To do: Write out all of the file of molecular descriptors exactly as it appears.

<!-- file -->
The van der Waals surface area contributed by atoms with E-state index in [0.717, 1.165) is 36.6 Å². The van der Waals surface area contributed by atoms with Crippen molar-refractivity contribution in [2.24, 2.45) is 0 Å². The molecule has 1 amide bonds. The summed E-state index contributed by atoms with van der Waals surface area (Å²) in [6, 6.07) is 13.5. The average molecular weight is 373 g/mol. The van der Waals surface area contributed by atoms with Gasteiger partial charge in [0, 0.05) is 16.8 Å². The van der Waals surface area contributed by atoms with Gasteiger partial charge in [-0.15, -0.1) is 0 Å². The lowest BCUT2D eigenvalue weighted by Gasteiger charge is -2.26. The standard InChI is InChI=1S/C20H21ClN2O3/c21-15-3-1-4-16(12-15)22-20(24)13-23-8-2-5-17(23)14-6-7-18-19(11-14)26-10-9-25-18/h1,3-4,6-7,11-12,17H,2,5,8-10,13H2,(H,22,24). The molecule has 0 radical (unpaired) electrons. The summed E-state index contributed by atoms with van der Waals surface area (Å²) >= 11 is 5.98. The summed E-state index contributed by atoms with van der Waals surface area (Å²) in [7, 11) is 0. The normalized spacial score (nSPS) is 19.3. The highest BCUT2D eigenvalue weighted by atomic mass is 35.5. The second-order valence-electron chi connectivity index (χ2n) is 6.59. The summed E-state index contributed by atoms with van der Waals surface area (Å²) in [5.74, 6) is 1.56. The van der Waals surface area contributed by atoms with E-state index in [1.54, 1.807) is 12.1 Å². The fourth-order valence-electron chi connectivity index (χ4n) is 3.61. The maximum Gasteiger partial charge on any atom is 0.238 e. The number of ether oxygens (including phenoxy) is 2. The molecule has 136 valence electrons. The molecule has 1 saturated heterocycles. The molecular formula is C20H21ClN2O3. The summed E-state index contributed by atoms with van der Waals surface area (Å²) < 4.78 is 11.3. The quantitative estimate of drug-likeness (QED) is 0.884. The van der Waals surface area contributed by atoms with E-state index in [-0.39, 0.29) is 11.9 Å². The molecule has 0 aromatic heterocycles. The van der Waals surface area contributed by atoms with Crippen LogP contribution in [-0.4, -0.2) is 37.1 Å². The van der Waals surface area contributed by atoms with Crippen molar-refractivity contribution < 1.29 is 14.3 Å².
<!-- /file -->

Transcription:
The van der Waals surface area contributed by atoms with E-state index in [0.717, 1.165) is 36.6 Å². The van der Waals surface area contributed by atoms with Crippen molar-refractivity contribution in [2.24, 2.45) is 0 Å². The molecule has 1 amide bonds. The summed E-state index contributed by atoms with van der Waals surface area (Å²) in [6, 6.07) is 13.5. The average molecular weight is 373 g/mol. The van der Waals surface area contributed by atoms with Gasteiger partial charge in [0, 0.05) is 16.8 Å². The van der Waals surface area contributed by atoms with Gasteiger partial charge in [-0.15, -0.1) is 0 Å². The lowest BCUT2D eigenvalue weighted by Gasteiger charge is -2.26. The standard InChI is InChI=1S/C20H21ClN2O3/c21-15-3-1-4-16(12-15)22-20(24)13-23-8-2-5-17(23)14-6-7-18-19(11-14)26-10-9-25-18/h1,3-4,6-7,11-12,17H,2,5,8-10,13H2,(H,22,24). The molecule has 0 radical (unpaired) electrons. The summed E-state index contributed by atoms with van der Waals surface area (Å²) >= 11 is 5.98. The summed E-state index contributed by atoms with van der Waals surface area (Å²) in [7, 11) is 0. The normalized spacial score (nSPS) is 19.3. The highest BCUT2D eigenvalue weighted by atomic mass is 35.5. The second-order valence-electron chi connectivity index (χ2n) is 6.59. The summed E-state index contributed by atoms with van der Waals surface area (Å²) in [5.74, 6) is 1.56. The van der Waals surface area contributed by atoms with E-state index in [1.54, 1.807) is 12.1 Å². The fourth-order valence-electron chi connectivity index (χ4n) is 3.61. The maximum Gasteiger partial charge on any atom is 0.238 e. The number of ether oxygens (including phenoxy) is 2. The molecule has 136 valence electrons. The molecule has 1 saturated heterocycles. The molecular formula is C20H21ClN2O3. The summed E-state index contributed by atoms with van der Waals surface area (Å²) < 4.78 is 11.3. The quantitative estimate of drug-likeness (QED) is 0.884. The van der Waals surface area contributed by atoms with E-state index in [-0.39, 0.29) is 11.9 Å². The molecule has 0 aromatic heterocycles. The van der Waals surface area contributed by atoms with Crippen LogP contribution in [-0.4, -0.2) is 37.1 Å². The van der Waals surface area contributed by atoms with Crippen molar-refractivity contribution < 1.29 is 14.3 Å².